Thursday's are run to work days. I have adjusted my route a bit to include a run down Lincoln Parkway. This includes passing under the 10th St. Bridge. This has been the sight of some serious ice as the sun does not reach under the bridge very well. I took this photo last Sunday:

The ice was still there today - though less extensive. Fortunately it was covered with some sand so the footing was better than last week. I tried to remember that today's run was to be "easy". Think I did okay with it. Started out with temperatures in the low 40's, sun shining and no wind to speak of. Immediately stuffed my hat and mittens into my pack - too warm before I had left the house! Found myself grinning as I ran because it was such a beautiful day!

Tuesday I also ran to work taking a slightly longer route. From my house I climbed up to Skyline and headed west, descending on a steep and windy road with minimal shoulders. Fun times as I headed down past work trucks with trailers grinding their way up the hill. Only got scary near the bottom where the road got quite steep and was covered with gravel and then taconite pellets from the trains that pass across the road. Opted to run on the very slanted soft shoulder vs risking a fall on the gravel and into traffic. Should be ready for the ski hill Saturday!

This week has been a taper (after the aborted long run last Saturday). My original plan was to run the Trail Mix as a "supported" training run, not as a race. Now I am leaning more towards seeing what I can do at this distance on this course ;->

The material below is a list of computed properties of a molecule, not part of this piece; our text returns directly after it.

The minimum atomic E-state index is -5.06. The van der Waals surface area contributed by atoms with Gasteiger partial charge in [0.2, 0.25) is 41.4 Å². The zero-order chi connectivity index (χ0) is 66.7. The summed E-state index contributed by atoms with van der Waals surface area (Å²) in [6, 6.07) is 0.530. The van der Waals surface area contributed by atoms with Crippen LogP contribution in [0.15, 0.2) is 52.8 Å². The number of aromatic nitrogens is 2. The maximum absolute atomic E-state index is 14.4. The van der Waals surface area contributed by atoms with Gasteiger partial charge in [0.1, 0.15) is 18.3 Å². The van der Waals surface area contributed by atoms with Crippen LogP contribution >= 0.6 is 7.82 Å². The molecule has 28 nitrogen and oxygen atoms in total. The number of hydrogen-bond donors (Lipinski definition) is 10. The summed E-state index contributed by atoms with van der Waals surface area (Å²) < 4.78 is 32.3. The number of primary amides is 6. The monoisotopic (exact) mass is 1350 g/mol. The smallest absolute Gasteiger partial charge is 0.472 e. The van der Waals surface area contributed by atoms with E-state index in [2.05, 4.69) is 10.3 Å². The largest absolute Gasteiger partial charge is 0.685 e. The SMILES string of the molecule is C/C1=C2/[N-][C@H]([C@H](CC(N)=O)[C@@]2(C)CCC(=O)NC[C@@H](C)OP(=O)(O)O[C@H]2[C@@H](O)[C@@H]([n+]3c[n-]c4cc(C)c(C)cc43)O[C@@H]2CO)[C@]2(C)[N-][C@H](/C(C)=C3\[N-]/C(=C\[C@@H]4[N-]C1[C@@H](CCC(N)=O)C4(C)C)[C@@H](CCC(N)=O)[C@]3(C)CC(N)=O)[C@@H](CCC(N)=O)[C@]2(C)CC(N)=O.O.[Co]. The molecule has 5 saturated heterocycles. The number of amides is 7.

I have not been back to this part of the Twin Cities since I was about 15 or 16 years old and lived very near this park. I am sure it has changed a lot in the past 25+ years.

OKC: Working on the lace scarf again. Set aside the socks as I need to knit the heel now which takes as much concentration as lace. Not sure which project will be packed for this weekend, though the scarf does have a deadline...

Next post: race report

Saturday, April 11, 2009

Why I bailed on my long run...

Today's plan - run 14. Carefully figured out a route that would allow me to run with the Proctor group and get in the additional 9 miles and had a ride arranged so I could run home. The morning did not start well. Part of my plan involved getting out to the meeting point early enough to get 3 in before the rest of the group showed up. A late night and slow morning conspired to make that unworkable. No problem, can tack on 3 later in the run or.... acknowledge that I am participating in a race next Saturday and call 11 miles "good enough". Headed out nice and easy (goal was to actually run a LSD run) and within a quarter mile stopped to adjust my sock. Within a mile of that I stopped to adjust my shoe (left foot only). Finished the 5 mile loop knowing I had progressed from a hot spot to a blister to open skin. Ouch! Brought back memories of last spring when I battled blisters on one heel from my running shoes. Why now if all has been fine the past 8 months?

New shoes (I can hear the gasps already). Yesterday I had the time to get new running shoes and today - seeing as they were the same model I have been running in for years (and my current pair were desperately in need of retirement) - I decide to wear the new pair for the run. Didn't work out so well. Like I said, had a pair that did the same thing last year. The whole time I ran in them I had to pad my heel. Not sure what is up as the next pair (my current shoes) are just fine. Aggravating as all heck. Can't trade them in as they do not have another pair in my size. Consensus at the running store was to get a pair of pliers and soften 'em up in the back. the left shoe is noticeably firmer at the achilles notch then the right.

So - no long run today. But a good reason to break out the Chacos and initiate sandal wearing for the year!